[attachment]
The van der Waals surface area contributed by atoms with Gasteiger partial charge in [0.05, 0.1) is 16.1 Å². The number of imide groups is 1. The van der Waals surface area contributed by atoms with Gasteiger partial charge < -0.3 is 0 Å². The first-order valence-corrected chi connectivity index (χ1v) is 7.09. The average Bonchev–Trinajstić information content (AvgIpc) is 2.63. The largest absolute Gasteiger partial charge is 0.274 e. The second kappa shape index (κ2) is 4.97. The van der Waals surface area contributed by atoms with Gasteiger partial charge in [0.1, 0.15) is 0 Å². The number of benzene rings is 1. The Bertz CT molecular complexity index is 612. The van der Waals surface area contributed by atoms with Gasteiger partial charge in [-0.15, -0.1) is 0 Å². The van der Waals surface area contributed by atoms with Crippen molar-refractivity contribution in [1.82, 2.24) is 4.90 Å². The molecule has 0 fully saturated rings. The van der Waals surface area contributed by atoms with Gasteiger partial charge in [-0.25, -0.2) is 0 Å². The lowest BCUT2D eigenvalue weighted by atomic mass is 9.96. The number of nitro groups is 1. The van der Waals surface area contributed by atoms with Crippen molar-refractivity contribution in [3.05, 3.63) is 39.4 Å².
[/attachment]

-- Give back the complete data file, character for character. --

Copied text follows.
The van der Waals surface area contributed by atoms with Gasteiger partial charge in [0.05, 0.1) is 16.1 Å². The number of imide groups is 1. The van der Waals surface area contributed by atoms with Gasteiger partial charge < -0.3 is 0 Å². The first-order valence-corrected chi connectivity index (χ1v) is 7.09. The average Bonchev–Trinajstić information content (AvgIpc) is 2.63. The largest absolute Gasteiger partial charge is 0.274 e. The second kappa shape index (κ2) is 4.97. The van der Waals surface area contributed by atoms with Gasteiger partial charge in [0.1, 0.15) is 0 Å². The number of benzene rings is 1. The Bertz CT molecular complexity index is 612. The van der Waals surface area contributed by atoms with Gasteiger partial charge in [-0.15, -0.1) is 0 Å². The van der Waals surface area contributed by atoms with Crippen molar-refractivity contribution in [1.82, 2.24) is 4.90 Å². The molecule has 0 fully saturated rings. The van der Waals surface area contributed by atoms with Gasteiger partial charge in [-0.25, -0.2) is 0 Å². The lowest BCUT2D eigenvalue weighted by atomic mass is 9.96. The number of nitro groups is 1. The van der Waals surface area contributed by atoms with Crippen molar-refractivity contribution in [3.05, 3.63) is 39.4 Å².